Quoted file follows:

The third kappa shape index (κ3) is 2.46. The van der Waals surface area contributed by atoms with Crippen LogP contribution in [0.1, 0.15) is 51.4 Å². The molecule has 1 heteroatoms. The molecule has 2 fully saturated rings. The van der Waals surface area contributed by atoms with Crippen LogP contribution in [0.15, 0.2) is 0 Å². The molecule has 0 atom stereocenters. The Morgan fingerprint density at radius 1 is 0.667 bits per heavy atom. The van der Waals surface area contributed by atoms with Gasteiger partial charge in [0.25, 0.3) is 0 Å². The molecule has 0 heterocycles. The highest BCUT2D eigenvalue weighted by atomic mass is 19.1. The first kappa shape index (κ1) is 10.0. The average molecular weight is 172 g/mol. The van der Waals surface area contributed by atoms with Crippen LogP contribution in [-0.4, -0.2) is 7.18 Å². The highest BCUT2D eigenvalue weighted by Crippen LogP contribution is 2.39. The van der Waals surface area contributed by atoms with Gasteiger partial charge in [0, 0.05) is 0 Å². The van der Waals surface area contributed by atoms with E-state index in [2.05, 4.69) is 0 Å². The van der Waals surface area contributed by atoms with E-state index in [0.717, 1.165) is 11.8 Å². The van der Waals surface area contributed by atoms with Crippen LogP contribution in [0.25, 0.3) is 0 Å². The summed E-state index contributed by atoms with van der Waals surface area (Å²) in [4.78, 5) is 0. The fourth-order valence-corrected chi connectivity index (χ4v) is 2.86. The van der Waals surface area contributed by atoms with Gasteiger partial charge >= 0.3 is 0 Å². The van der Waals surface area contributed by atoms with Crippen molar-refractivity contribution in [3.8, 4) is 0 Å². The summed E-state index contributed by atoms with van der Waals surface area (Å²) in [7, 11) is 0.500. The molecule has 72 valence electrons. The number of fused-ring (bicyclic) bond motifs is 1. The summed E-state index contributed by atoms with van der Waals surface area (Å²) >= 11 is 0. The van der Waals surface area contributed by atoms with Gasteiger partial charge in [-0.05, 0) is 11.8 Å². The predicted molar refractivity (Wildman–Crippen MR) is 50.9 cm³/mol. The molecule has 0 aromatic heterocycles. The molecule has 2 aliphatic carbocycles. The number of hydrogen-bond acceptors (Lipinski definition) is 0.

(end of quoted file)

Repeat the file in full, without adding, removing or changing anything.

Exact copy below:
The third kappa shape index (κ3) is 2.46. The van der Waals surface area contributed by atoms with Crippen LogP contribution in [0.1, 0.15) is 51.4 Å². The molecule has 1 heteroatoms. The molecule has 2 fully saturated rings. The van der Waals surface area contributed by atoms with Crippen LogP contribution in [0.15, 0.2) is 0 Å². The molecule has 0 atom stereocenters. The Morgan fingerprint density at radius 1 is 0.667 bits per heavy atom. The van der Waals surface area contributed by atoms with Gasteiger partial charge in [0.25, 0.3) is 0 Å². The molecule has 0 heterocycles. The highest BCUT2D eigenvalue weighted by atomic mass is 19.1. The first kappa shape index (κ1) is 10.0. The average molecular weight is 172 g/mol. The van der Waals surface area contributed by atoms with Crippen LogP contribution in [-0.4, -0.2) is 7.18 Å². The highest BCUT2D eigenvalue weighted by Crippen LogP contribution is 2.39. The van der Waals surface area contributed by atoms with Gasteiger partial charge in [0, 0.05) is 0 Å². The van der Waals surface area contributed by atoms with E-state index in [2.05, 4.69) is 0 Å². The van der Waals surface area contributed by atoms with E-state index in [0.717, 1.165) is 11.8 Å². The van der Waals surface area contributed by atoms with Crippen LogP contribution in [0.25, 0.3) is 0 Å². The summed E-state index contributed by atoms with van der Waals surface area (Å²) in [4.78, 5) is 0. The fourth-order valence-corrected chi connectivity index (χ4v) is 2.86. The van der Waals surface area contributed by atoms with Gasteiger partial charge >= 0.3 is 0 Å². The van der Waals surface area contributed by atoms with Crippen molar-refractivity contribution in [3.8, 4) is 0 Å². The summed E-state index contributed by atoms with van der Waals surface area (Å²) in [7, 11) is 0.500. The molecule has 72 valence electrons. The number of fused-ring (bicyclic) bond motifs is 1. The summed E-state index contributed by atoms with van der Waals surface area (Å²) >= 11 is 0. The van der Waals surface area contributed by atoms with Gasteiger partial charge in [-0.05, 0) is 11.8 Å². The predicted molar refractivity (Wildman–Crippen MR) is 50.9 cm³/mol. The molecule has 0 aromatic heterocycles. The molecule has 2 aliphatic carbocycles. The number of hydrogen-bond acceptors (Lipinski definition) is 0.